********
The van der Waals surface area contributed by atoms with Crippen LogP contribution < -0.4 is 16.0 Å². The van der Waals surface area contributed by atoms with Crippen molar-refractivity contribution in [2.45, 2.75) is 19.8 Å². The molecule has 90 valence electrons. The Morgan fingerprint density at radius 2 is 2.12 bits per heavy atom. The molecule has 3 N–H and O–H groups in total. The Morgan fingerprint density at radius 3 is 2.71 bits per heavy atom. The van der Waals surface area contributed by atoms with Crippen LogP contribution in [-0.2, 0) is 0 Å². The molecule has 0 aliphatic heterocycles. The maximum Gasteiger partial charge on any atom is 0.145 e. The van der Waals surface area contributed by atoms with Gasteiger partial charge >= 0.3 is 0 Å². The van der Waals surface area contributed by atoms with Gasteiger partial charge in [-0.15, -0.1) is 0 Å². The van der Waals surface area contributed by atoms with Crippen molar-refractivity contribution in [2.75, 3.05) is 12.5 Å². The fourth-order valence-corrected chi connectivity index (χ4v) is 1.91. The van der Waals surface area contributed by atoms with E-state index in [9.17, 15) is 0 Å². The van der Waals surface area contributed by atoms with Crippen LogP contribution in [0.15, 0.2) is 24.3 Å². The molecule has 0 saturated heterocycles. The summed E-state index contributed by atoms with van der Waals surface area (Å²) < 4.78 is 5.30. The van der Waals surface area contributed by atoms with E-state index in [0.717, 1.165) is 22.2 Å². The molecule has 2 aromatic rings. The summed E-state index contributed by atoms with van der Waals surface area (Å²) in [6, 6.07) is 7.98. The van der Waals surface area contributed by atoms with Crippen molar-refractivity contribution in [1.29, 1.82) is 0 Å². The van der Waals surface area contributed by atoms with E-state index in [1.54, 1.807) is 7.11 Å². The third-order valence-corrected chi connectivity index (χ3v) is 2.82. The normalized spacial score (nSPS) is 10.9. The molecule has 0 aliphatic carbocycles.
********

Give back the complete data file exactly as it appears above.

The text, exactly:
The van der Waals surface area contributed by atoms with Crippen LogP contribution < -0.4 is 16.0 Å². The van der Waals surface area contributed by atoms with Crippen molar-refractivity contribution in [2.45, 2.75) is 19.8 Å². The molecule has 90 valence electrons. The Morgan fingerprint density at radius 2 is 2.12 bits per heavy atom. The molecule has 3 N–H and O–H groups in total. The Morgan fingerprint density at radius 3 is 2.71 bits per heavy atom. The van der Waals surface area contributed by atoms with Crippen LogP contribution in [-0.2, 0) is 0 Å². The molecule has 0 aliphatic heterocycles. The maximum Gasteiger partial charge on any atom is 0.145 e. The van der Waals surface area contributed by atoms with Gasteiger partial charge >= 0.3 is 0 Å². The van der Waals surface area contributed by atoms with Gasteiger partial charge in [-0.15, -0.1) is 0 Å². The van der Waals surface area contributed by atoms with Crippen molar-refractivity contribution in [2.75, 3.05) is 12.5 Å². The fourth-order valence-corrected chi connectivity index (χ4v) is 1.91. The van der Waals surface area contributed by atoms with E-state index in [9.17, 15) is 0 Å². The van der Waals surface area contributed by atoms with Crippen LogP contribution in [0.15, 0.2) is 24.3 Å². The molecule has 0 saturated heterocycles. The summed E-state index contributed by atoms with van der Waals surface area (Å²) < 4.78 is 5.30. The van der Waals surface area contributed by atoms with E-state index in [0.717, 1.165) is 22.2 Å². The molecule has 2 aromatic rings. The summed E-state index contributed by atoms with van der Waals surface area (Å²) in [6, 6.07) is 7.98. The van der Waals surface area contributed by atoms with Crippen molar-refractivity contribution in [1.29, 1.82) is 0 Å². The van der Waals surface area contributed by atoms with E-state index in [1.54, 1.807) is 7.11 Å². The third-order valence-corrected chi connectivity index (χ3v) is 2.82. The normalized spacial score (nSPS) is 10.9. The molecule has 0 aliphatic carbocycles.